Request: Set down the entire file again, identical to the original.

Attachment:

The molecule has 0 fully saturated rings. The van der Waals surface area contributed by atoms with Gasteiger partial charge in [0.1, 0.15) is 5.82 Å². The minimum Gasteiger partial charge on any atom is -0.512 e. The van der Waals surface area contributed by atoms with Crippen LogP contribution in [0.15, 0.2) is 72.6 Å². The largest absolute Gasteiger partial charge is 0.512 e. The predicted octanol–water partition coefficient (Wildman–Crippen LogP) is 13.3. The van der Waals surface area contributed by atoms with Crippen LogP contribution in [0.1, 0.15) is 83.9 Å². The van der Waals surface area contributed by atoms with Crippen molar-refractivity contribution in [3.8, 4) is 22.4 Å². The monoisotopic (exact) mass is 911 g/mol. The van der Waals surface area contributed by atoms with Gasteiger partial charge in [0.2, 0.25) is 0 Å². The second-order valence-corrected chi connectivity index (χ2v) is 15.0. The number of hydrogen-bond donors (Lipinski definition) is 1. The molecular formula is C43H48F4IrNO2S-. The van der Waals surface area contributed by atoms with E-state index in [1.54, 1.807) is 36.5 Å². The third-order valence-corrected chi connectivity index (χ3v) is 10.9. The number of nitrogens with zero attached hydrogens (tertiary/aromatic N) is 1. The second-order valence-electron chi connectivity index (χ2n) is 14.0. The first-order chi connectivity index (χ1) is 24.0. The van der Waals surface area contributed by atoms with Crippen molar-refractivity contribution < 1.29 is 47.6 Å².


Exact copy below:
The molecule has 0 fully saturated rings. The van der Waals surface area contributed by atoms with Gasteiger partial charge in [0.1, 0.15) is 5.82 Å². The minimum Gasteiger partial charge on any atom is -0.512 e. The van der Waals surface area contributed by atoms with Crippen LogP contribution in [0.15, 0.2) is 72.6 Å². The largest absolute Gasteiger partial charge is 0.512 e. The predicted octanol–water partition coefficient (Wildman–Crippen LogP) is 13.3. The van der Waals surface area contributed by atoms with Crippen LogP contribution in [0.1, 0.15) is 83.9 Å². The van der Waals surface area contributed by atoms with Crippen molar-refractivity contribution in [3.8, 4) is 22.4 Å². The monoisotopic (exact) mass is 911 g/mol. The van der Waals surface area contributed by atoms with Gasteiger partial charge in [0.2, 0.25) is 0 Å². The second-order valence-corrected chi connectivity index (χ2v) is 15.0. The number of hydrogen-bond donors (Lipinski definition) is 1. The molecular formula is C43H48F4IrNO2S-. The van der Waals surface area contributed by atoms with E-state index in [1.54, 1.807) is 36.5 Å². The third-order valence-corrected chi connectivity index (χ3v) is 10.9. The number of nitrogens with zero attached hydrogens (tertiary/aromatic N) is 1. The second-order valence-electron chi connectivity index (χ2n) is 14.0. The first-order chi connectivity index (χ1) is 24.0. The van der Waals surface area contributed by atoms with Crippen molar-refractivity contribution < 1.29 is 47.6 Å².